Montofoli Estate is a remarkable landmark of South Evia. Franks, Ottomans and Kings have given this piece of land its exceptional energy. The Estate has a panoramic view to the sea and a very rich land, both of which have made it a point of reference throughout the long history of Karystos.


During the Turkish occupation, Omer Bey, who later became the Pasha of Evia, was the owner of the Estate. It was then called “The Pasha’s Gardens.”

Following the liberation of the island around 1835 the property was purchased by Ioannis Paparrigopoulos, Vice-Consul of Russia in Karystos and Chamberlain under King George the 1st of Greece.

In 1877, his son Michalis Paparrigopoulos, sold the property to Ioannis Konstantinides, a merchant from Alexandria, Egypt. Konstantinides preserved it in a perfect condition, cultivating oranges, tangerines and lemons. The estate was mentioned in numerous tourist guides as “Ktima Konstantinides.”

The citrus trees that remain productive today produce thin-skinned fruit that go into “Marianne’s Marmalade.”

As a landmark of the area throughout its history, Montofoli has hosted important personalities. King Otto of Greece was received here during his visit to Karystos in 1841, for the purpose of donating the plan of today’s Karystos City. In October 1953, at the inauguration of the water supply project of the City, King Paul of Greece received hospitality at the Estate.

In 1962, after numerous excavations the estate was declared an archaeological site.  The findings are displayed in the Archeological Museum of Karystos, housed in the Yokallion Institute in downtown Karystos.

Through Montofoli runs an old staircase, built from the remains of ancient buildings of the region. Its 157 steps are said to have served as a ‘Road’ leading to an important spot, unknown today.

three houses

The buildings of the property were built in different periods. The Main House with the three arched windows was built during the Frankish period (1500 AD) and the left part was added later on, during the Turkish era. The Dovecot (1870) is thought to be standing on the ruins of a Roman Bath and the Red House is a neoclassical building representative of the late 19th century.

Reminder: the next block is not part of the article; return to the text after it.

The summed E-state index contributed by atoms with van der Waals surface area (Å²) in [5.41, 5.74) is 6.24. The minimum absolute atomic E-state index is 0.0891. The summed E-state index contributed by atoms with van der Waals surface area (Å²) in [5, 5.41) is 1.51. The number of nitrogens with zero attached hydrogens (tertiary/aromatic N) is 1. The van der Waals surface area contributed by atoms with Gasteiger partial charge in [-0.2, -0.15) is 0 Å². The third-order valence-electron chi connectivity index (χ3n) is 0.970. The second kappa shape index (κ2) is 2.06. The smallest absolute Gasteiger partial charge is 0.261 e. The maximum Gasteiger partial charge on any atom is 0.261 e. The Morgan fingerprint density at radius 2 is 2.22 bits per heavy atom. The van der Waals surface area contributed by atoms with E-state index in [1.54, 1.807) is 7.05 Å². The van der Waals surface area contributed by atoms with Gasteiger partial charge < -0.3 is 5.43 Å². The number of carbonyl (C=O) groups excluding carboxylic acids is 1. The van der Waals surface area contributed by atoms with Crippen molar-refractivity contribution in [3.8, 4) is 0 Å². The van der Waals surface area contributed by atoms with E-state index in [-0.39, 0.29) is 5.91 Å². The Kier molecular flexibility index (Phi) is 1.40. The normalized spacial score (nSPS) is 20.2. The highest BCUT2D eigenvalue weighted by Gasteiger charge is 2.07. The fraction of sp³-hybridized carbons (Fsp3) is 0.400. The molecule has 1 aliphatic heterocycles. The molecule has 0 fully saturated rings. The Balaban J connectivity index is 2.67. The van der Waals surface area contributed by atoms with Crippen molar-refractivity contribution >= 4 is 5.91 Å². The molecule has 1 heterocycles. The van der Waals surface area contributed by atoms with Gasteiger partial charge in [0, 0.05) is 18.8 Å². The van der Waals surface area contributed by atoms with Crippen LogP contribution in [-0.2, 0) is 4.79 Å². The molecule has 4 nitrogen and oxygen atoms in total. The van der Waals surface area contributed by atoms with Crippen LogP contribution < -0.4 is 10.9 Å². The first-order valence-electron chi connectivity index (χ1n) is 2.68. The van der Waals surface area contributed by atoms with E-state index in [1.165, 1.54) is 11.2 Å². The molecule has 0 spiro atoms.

The Wine Cellar is built on the ruins of the Christian church of St Marcus. During the Turkish occupation the temple was destroyed and converted into a stable for horses. Today it serves as a wine cellar that houses the “Montofoli Estate” wine, stored in barrels & bottles.

Montofoli was abandoned around 1950 and turned into ruins hence.

In 1986 the property was bought by the family of Pavlos G. Karacostas, and MONTOFOLI ESTATE S.A. was formed in order to restore the property and exploit it agriculturally. It was then named after the hill of “Montofoli,” on which it lies.


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Guided Tour

Beginning on the 1st of July until the end of September, every Saturday at 7pm, we offer guided tours of the estate. The tour includes a historical background of the estate, a walk in the vineyard and a wine tasting of the dessert wine Montofoli Estate. Duration: 40 minutes. In the winter, guided tours are offered […]



Apart from the restoration of the buildings and the cultivation of the soil, in order to enhance the cultural heritage of the region, the Montofoli Estate has financed the following publications: § The book «An introduction to Karystos» of the historian St. Papamichail. § Map of walking trails in the greater area of Karystos. § Tourist Map […]